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C# - Conditional Compilation based on availability of a type by Brad Robinson (Cognethos)


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Type: Suggestion
ID: 679124
Opened: 7/11/2011 7:53:24 PM
Access Restriction: Public
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Description

Suggestion: it would be great if C# could conditionally include/exclude code based on the availability of a type:

     #if typeof(System.Web.HttpContext)

     // Optional code that requires System.Web

     #endif


Currently there is no mechanism for conditional compilation in C# based on the target platform. Rather than requiring a specific platform however, sometimes its a feature available in some platforms that's required.

For example, suppose a particular build of a library has extra features if the DLR is available. Rather than checking .NET40, why not conditionally include it like this:

    #if typeof(System.Dynamic.DynamicObject)
    #endif

This would also be useful for code distributed as source rather than an assembly (as is sometimes the case with NuGet now - see Massive, PetaPoco and Dapper for example) where one wants to conditionally include code depending on the target project's referenced assemblies.

For example, as the developer of PetaPoco (a micro ORM) I would like to be able to optionally include better support for SQL Server geography types - but only if the target project has an assembly reference to those types.
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Posted by Microsoft on 2/15/2013 at 2:49 PM
Thanks for your suggestion!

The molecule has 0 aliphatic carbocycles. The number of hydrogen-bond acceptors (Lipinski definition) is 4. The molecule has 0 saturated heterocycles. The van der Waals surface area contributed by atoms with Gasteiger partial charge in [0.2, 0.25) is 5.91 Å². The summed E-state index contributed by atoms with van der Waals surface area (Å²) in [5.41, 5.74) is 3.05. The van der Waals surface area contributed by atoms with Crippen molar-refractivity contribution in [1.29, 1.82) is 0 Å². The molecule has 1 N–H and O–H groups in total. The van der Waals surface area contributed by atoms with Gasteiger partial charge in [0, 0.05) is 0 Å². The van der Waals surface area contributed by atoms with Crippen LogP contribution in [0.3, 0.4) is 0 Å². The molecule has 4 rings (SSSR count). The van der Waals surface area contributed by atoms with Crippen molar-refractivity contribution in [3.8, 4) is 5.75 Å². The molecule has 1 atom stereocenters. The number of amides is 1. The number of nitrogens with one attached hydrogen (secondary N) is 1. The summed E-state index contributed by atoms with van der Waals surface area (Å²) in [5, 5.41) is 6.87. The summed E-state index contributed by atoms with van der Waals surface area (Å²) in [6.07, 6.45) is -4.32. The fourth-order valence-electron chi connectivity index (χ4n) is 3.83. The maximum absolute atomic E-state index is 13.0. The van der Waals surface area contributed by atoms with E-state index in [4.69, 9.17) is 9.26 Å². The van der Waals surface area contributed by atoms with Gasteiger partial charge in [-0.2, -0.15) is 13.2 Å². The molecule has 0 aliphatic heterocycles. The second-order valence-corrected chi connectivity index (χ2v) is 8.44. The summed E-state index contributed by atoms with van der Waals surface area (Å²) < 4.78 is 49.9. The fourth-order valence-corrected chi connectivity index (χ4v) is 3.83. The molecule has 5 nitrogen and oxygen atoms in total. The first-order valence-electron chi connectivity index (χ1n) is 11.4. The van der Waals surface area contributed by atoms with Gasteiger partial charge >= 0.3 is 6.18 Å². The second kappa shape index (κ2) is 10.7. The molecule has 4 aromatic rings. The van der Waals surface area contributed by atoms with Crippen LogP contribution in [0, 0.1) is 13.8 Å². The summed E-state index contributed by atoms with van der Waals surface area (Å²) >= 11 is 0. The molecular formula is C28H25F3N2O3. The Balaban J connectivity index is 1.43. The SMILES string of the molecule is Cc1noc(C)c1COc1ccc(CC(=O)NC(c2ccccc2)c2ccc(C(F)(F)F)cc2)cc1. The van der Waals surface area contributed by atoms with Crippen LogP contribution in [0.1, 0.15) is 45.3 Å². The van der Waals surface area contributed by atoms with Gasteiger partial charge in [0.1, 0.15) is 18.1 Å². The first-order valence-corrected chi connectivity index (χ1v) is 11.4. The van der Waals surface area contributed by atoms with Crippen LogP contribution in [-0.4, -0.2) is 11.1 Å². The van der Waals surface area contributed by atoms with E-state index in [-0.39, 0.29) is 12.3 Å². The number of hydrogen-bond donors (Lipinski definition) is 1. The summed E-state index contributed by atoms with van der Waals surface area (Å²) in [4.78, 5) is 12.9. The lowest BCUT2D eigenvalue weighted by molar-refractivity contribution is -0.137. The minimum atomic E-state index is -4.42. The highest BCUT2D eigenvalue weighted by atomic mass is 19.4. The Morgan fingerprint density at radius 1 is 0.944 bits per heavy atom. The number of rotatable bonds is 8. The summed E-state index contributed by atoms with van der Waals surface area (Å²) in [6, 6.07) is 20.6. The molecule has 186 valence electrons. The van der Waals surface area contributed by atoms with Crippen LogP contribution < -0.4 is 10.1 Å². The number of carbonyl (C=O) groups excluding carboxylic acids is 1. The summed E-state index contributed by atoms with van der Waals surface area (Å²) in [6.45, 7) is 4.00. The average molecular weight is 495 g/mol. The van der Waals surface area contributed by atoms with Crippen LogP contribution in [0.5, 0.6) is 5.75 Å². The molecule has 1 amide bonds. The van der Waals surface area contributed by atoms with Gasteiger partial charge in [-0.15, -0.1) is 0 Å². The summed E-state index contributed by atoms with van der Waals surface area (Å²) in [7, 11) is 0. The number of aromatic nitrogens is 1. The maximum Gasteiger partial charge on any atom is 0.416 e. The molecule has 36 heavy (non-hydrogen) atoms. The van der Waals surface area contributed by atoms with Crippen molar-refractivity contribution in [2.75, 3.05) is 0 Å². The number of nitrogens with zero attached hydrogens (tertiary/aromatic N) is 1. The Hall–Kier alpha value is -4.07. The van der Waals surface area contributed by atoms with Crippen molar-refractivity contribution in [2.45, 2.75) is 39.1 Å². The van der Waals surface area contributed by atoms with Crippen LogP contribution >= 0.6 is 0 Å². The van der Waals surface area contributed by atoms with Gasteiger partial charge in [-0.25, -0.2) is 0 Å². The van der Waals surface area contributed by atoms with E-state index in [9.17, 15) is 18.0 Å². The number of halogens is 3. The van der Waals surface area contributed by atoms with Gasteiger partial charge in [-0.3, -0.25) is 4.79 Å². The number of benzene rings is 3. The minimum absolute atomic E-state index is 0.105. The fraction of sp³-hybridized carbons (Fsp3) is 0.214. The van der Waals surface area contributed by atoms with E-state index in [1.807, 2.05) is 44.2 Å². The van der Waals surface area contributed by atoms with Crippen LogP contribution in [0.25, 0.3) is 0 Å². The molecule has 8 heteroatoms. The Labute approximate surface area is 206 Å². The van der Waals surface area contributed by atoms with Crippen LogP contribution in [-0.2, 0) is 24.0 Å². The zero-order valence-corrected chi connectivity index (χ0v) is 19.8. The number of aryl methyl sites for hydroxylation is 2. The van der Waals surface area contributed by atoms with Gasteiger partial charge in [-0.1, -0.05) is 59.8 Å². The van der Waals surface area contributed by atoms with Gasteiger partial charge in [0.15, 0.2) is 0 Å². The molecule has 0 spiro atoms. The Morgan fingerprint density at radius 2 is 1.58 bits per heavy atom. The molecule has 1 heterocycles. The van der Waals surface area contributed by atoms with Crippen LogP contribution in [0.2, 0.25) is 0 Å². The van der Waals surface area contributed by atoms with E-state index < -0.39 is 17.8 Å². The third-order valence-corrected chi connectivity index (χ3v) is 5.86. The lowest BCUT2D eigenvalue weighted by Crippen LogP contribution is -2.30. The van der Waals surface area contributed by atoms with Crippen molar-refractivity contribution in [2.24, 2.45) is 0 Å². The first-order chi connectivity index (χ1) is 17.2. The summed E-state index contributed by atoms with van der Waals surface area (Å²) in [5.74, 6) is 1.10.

As we've added more and more platforms, having code that varies behavior depending on the target has become more and more of a scenario.

We are currently looking at different ways of addressing this. I can't share details, but the eventual solution is likely to be different from what you propose. Nevertheless, thanks for adding your vote to the scenario.

Thanks again,

Mads Torgersen, C# Language PM
Posted by ddboarm on 8/1/2012 at 1:08 PM
I would be happy with the ability to define WIN64/WIN32 without the need to provide multiple assemblies targeting specific platforms - x86, etc.
Posted by Microsoft on 7/11/2011 at 8:13 PM
Thank you for your feedback, we are currently reviewing the issue you have submitted. If this issue is urgent, please contact support directly(http://support.microsoft.com)
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Posted by Terry L. Lewis on 4/12/2012 at 11:01 AM
I've managed to deal with the exact scenario given in the first example by using dependency injection. Unfortunately, if the type in question has no explicit interface defined, then we are forced to create our own interface to meet our needs, and then wrap the object in question with a custom implementation of that interface.

Occasionally, this is actually the better way to work. At times, it can be a real pain.